Mowat victorious in Fairview vote
author: ethan williams | staff writer
Second time candidate picks up majority of vote
“We’ve been working hard for about four years in this constituency, getting out and meeting people and going door to door. I feel like I was better known this time because I’ve been around so much.”
This is just one of the reasons why Vicki Mowat feels she handily won the September 7 by-election in Saskatoon.
Mowat was elected with over sixty per cent of the vote in the riding of Saskatoon-Fairview, with her nearest competitor, Cameron Scott of the Sask. Party, taking in around thirty per cent. Mowat also feels the public is tiring of the Sask. Party’s budget.
“There’s a lot of frustration with the Sask. Party government right now. There’s a lot of frustration with the budget with cuts to education and healthcare. People are really struggling and saw those cuts in pretty personal ways.”
Indeed, there have been shifts in opinion about the Sask. Party recently. In an article from the Saskatoon Star-Phoenix from June 20 of this year, an Angus Reid poll shows that forty-eight per cent of Saskatchewan residents sided with the Sask. Party, compared to forty percent with the NDP. Compare that with April of 2016, when Brad Wall won the election with sixty-four percent of the vote.
In the same article, a Mainstreet poll taken in June shows an even starker contrast, with forty-nine per cent of residents siding with the NDP, and just forty percent with the Sask. Party.
Mowat ran in the provincial election in 2016 in the same riding, but lost by just under 200 votes to the Sask. Party’s Jennifer Campeau.
Campeau left earlier this year for B.C. to take up a job at mining company Rio Tinto. Campeau’s exit triggered the by-election and Mowat stepped up once again.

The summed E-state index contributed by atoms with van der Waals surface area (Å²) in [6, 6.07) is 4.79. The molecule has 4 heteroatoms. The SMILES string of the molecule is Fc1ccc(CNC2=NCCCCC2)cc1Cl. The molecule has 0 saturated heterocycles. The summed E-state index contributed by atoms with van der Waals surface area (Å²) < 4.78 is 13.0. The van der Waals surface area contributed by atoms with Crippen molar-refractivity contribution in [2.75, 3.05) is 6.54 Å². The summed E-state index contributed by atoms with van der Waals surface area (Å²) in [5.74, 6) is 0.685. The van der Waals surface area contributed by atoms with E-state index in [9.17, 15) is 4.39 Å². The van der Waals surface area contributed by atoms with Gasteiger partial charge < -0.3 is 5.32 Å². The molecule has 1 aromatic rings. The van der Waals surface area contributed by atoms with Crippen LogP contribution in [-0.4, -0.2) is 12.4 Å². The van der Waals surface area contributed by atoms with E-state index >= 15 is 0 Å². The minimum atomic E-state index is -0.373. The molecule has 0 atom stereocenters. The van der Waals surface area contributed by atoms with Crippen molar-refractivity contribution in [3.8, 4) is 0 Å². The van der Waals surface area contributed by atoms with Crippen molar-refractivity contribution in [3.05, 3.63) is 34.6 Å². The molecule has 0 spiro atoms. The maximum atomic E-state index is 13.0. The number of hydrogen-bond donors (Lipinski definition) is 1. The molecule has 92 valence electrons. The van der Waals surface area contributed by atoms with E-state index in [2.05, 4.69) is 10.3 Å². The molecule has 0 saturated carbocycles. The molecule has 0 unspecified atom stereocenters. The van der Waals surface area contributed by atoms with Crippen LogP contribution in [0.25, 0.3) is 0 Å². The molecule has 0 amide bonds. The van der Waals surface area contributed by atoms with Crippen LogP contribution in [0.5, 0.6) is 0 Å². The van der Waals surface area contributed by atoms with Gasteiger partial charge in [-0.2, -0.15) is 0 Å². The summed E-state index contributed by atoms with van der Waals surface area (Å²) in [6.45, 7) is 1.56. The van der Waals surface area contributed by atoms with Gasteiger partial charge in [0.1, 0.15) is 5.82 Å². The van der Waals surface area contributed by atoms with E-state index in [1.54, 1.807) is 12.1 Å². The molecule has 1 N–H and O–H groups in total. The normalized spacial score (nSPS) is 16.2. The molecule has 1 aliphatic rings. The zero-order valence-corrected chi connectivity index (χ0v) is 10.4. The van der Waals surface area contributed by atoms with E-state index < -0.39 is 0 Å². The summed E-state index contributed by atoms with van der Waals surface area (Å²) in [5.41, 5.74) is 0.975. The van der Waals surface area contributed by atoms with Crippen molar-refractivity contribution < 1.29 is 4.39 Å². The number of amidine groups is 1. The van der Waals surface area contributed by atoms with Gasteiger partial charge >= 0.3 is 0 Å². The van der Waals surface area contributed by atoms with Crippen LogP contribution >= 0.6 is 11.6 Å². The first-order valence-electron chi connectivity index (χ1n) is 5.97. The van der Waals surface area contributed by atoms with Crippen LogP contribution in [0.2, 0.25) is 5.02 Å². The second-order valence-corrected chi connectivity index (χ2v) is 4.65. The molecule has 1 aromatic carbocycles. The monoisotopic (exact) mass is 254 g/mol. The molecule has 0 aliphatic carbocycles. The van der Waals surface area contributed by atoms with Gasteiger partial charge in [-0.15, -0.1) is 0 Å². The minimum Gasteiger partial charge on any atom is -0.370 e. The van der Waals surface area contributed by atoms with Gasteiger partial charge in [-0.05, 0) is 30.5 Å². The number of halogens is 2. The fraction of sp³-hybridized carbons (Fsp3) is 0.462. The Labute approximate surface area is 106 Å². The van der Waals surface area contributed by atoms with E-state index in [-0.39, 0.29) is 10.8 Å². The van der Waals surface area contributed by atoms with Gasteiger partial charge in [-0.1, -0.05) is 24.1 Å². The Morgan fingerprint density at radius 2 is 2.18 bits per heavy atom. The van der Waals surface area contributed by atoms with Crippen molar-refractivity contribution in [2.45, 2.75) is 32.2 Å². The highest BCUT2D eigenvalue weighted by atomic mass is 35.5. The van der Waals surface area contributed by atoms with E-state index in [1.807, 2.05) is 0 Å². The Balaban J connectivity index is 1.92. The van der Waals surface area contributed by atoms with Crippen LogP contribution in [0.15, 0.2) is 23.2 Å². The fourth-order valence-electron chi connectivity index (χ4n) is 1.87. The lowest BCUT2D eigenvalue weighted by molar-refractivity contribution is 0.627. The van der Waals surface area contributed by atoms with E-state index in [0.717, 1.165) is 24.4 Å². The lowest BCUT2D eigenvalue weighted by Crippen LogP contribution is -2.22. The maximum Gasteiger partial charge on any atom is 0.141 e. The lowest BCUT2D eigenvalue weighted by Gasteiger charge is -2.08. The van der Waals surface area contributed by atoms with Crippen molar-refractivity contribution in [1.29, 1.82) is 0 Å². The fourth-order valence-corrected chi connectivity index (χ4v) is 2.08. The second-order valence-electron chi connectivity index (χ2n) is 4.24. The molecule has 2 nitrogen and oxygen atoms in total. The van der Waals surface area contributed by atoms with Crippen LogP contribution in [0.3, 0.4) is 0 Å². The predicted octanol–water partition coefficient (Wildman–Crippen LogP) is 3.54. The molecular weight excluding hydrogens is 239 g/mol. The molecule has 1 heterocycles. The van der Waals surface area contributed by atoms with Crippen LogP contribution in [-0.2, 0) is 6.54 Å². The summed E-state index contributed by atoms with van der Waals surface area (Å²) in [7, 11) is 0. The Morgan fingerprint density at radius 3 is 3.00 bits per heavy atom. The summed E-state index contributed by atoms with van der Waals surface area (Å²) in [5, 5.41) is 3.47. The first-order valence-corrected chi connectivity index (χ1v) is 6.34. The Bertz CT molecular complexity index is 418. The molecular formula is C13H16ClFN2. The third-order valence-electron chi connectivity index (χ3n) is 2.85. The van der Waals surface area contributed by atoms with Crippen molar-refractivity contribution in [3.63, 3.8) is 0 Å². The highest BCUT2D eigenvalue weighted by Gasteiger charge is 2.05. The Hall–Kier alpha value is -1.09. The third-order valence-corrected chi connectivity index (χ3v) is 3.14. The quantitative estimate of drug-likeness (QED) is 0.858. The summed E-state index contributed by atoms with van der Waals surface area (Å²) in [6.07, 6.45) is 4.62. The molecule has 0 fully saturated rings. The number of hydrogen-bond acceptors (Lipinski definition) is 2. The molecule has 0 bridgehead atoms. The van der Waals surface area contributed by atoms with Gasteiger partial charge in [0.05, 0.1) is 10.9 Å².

She says running in the elections was important to her because her family struggled in the past with tough times.
“I grew up in a working family. I’m from the west side of Saskatoon, and I’ve spent most of my life here. We haven’t always had things come easily to us, we’ve had to rely on family members when things get tough. I also have a background in working with the community. I worked with the cadet program in Saskatoon, and I also worked with inner city kids and learned about poverty and their circumstances. I also started teaching in Sociology at the U of S as a sessional lecturer. All of these experiences combined made me want to get involved and work to change things.”
Mowat said she couldn’t speak for the entire NDP in terms of goals for the future. However, she talked about the party’s current state and outlined some things she is working toward.
“There’s a lot of energy in our party right now. There’s a lot of new people coming in. I think it’s an exciting time for us because we are working on rebuilding. For me, I want to be able to fight to make sure life is affordable for people in the area. I want to make sure the people of Saskatoon Fairview are heard, because they have not felt they have been heard by the Sask. Party MLA who was in before.”
When asked how she would help universities and post-secondary institutions deal with massive blows to funding, or possibly restore funding, Mowat said the NDP would avoid further cuts the Sask. Party has made.
“I know it has been quite significant. It’s something we should be investing in, not cutting, and the NDP’s been pretty outspoken about that. It’s our future, right? It’s making sure our citizens are well-informed and well-prepared and that includes K-12, but we’re also taking about post-secondary when we talk about this,” says Mowat.
Mowat is also frustrated, as she says the cuts come at the same time that wealthier citizens are receiving tax breaks from the government.
Unlike her counterpart, Ryan Meili, who also won a by-election in Saskatoon this year, Mowat says she doesn’t intend on running for party leadership.
“I don’t have any plans right now. We’re pretty early in and I’m trying to get a campaign office closed and another office opened, so no I’m not planning to run or endorse anyone at this time.”
The fall legislative session begins on October 25 with the Speech from the Throne from Lieutenant Governor Vaughn Solomon Schofield.
From there, Mowat and the other eleven NDP MLAs will be getting down to work as they venture toward a leadership convention in 2018, and an interesting political roa